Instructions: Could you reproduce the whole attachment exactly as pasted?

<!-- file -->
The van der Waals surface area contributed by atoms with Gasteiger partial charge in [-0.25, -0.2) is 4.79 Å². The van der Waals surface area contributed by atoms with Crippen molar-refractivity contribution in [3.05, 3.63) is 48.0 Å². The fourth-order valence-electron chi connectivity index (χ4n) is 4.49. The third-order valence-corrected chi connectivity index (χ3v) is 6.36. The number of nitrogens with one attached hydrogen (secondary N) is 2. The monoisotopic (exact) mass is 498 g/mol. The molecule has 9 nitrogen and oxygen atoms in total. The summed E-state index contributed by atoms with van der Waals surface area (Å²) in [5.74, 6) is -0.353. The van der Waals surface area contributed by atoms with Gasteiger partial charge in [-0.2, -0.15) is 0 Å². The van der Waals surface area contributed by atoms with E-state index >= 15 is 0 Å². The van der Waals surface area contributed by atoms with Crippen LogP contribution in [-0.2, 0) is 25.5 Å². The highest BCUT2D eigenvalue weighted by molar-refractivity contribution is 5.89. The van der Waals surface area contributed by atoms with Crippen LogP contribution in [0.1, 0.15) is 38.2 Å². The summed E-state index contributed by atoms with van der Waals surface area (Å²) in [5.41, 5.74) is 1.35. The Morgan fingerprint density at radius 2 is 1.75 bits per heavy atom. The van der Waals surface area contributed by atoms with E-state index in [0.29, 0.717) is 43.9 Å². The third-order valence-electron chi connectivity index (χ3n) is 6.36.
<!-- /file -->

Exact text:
The van der Waals surface area contributed by atoms with Gasteiger partial charge in [-0.25, -0.2) is 4.79 Å². The van der Waals surface area contributed by atoms with Crippen molar-refractivity contribution in [3.05, 3.63) is 48.0 Å². The fourth-order valence-electron chi connectivity index (χ4n) is 4.49. The third-order valence-corrected chi connectivity index (χ3v) is 6.36. The number of nitrogens with one attached hydrogen (secondary N) is 2. The monoisotopic (exact) mass is 498 g/mol. The molecule has 9 nitrogen and oxygen atoms in total. The summed E-state index contributed by atoms with van der Waals surface area (Å²) in [5.74, 6) is -0.353. The van der Waals surface area contributed by atoms with Gasteiger partial charge in [-0.2, -0.15) is 0 Å². The van der Waals surface area contributed by atoms with E-state index >= 15 is 0 Å². The van der Waals surface area contributed by atoms with Crippen LogP contribution in [-0.2, 0) is 25.5 Å². The highest BCUT2D eigenvalue weighted by molar-refractivity contribution is 5.89. The van der Waals surface area contributed by atoms with Crippen LogP contribution in [0.1, 0.15) is 38.2 Å². The summed E-state index contributed by atoms with van der Waals surface area (Å²) in [5.41, 5.74) is 1.35. The Morgan fingerprint density at radius 2 is 1.75 bits per heavy atom. The van der Waals surface area contributed by atoms with E-state index in [0.29, 0.717) is 43.9 Å². The third-order valence-electron chi connectivity index (χ3n) is 6.36.